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Interactive Learning Structures

The Blender Interactive Learning Structure: The Right Ingredient for Engaged Learning

Written by John Hardison

November 5, 2019

“The Blender Interactive Learning Structure: The Right Ingredient for Engaged Learning”
Originally Published on GettingSmart on 10.19.19.

I strongly believe that opportunity is the main ingredient needed for students to express their creativity. Let’s face it. Worksheets rarely work, lectures often leave students wanting to elect another teacher, bookwork prompts students to dream of turning a new pedagogical page, and crossword puzzles…oh, don’t even get me started. What is needed is something interactive. Something that takes elements such as rigor, incessant questioning, collaboration, accountability, and pressure to draw forth students’ untapped talents and dormant skills that will undoubtedly rock the assignment with engaged learning. Enter “The Blender Interactive Learning Structure.” Let’s take a look.

Please note that “The Blender” is a plug-and-play learning structure. After teachers “plug” in the content and prompts, students “play” by completing the tasks in the style of the assignments designated by their teams’ locations. For the following examples, please note several things: 1. The raw videos for this particular structure were recorded during a two-day teacher workshop titled “Rock the Class with Interactive Learning Structures,” led by Kasey Nored and me. A blogpost with student examples is in the works. 2. Teachers in the raw videos answered the following prompt: “What qualities should the perfect classroom exhibit?” 3. Although only one topic is used during the workshop due to time constraints, it would be wise when facilitating with students to spread out the amount of content that needs to be “covered.” This teaching practice guards against overexposure to the same prompt. It eliminates students’ boredom and maintains a steady pace while working through the established class curriculum. 4. “The Blender” is not a sit-and-get presentation-only structure. In fact, when administered outside of a professional learning setting, students use graphic organizers and/or sketch notes to make meaning of their peers’ presentations. Furthermore, other teams may be called on at any time to validate, refute and augment their peers’ academic presentations.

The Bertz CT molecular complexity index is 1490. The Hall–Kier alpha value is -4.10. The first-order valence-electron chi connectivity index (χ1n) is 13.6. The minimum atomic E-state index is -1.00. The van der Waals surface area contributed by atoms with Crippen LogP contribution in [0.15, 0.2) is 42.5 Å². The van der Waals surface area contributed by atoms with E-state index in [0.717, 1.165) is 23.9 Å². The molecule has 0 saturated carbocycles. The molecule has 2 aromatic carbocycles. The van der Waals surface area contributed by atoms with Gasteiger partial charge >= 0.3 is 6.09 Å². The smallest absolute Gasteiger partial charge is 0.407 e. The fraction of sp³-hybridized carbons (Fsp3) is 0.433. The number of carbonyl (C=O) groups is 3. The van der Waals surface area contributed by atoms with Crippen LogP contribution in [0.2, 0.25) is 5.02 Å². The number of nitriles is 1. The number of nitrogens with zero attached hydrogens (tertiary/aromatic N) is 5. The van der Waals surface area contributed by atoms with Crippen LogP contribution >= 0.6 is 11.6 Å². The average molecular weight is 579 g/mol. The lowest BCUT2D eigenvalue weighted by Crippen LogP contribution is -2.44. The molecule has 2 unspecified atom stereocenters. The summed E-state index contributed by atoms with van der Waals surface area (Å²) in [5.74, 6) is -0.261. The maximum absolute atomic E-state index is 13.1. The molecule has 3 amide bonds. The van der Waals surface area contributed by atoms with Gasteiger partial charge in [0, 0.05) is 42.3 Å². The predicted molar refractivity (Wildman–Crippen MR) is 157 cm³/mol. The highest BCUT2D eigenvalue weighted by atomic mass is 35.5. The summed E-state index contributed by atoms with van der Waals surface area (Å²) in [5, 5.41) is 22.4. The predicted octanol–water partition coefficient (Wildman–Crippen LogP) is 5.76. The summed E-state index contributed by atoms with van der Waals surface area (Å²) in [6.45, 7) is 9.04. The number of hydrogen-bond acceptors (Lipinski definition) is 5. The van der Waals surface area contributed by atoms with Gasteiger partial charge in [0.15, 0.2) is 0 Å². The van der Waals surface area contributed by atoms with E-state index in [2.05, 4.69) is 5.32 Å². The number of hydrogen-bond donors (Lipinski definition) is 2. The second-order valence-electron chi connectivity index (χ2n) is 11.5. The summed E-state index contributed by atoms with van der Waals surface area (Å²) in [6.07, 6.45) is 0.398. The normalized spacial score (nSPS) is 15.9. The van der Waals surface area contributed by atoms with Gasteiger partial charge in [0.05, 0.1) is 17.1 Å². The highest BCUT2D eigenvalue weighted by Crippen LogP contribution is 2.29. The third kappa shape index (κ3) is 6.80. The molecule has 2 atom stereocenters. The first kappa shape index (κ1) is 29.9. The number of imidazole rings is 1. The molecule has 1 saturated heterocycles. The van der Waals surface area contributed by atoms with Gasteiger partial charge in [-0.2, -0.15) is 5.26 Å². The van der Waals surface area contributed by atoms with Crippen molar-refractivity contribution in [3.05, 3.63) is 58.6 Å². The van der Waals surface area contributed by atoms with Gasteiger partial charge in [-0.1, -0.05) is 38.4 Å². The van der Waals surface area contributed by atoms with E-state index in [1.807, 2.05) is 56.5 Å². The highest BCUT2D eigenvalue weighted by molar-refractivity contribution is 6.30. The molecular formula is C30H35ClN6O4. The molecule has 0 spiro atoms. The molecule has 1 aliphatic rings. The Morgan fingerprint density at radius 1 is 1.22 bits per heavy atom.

1. Smartphone and/or Tablet App


2. Boardgame, Video Game or Toy


 3. Debate (Versus Team Eight)


 4. Song(s)

 5. Movie Trailer (inspired by Pablo Francisco’s “Little Tortilla Boy”)


6. Acting

 7. The Nerf Ball Challenge OR Historical Event, Current Event, and/or Thematic Connection to Multimedia

8. Debate (Versus Team Three)


9. Elaborate Handshake (much like this third-grade teacher)


 10. Roll Call (inspired by SNL’s Will Ferrell and Cheri Oteri)


So, the next time you find yourself charged with reaching learning targets, teaching standards, covering curriculum, conquering standardized tests, and engaging a classroom full of energetic, yet uninspired, students, remember to add the most important ingredient for creativity and learning to take place…opportunity. “The Blender” interactive learning structure will take care of the rest.


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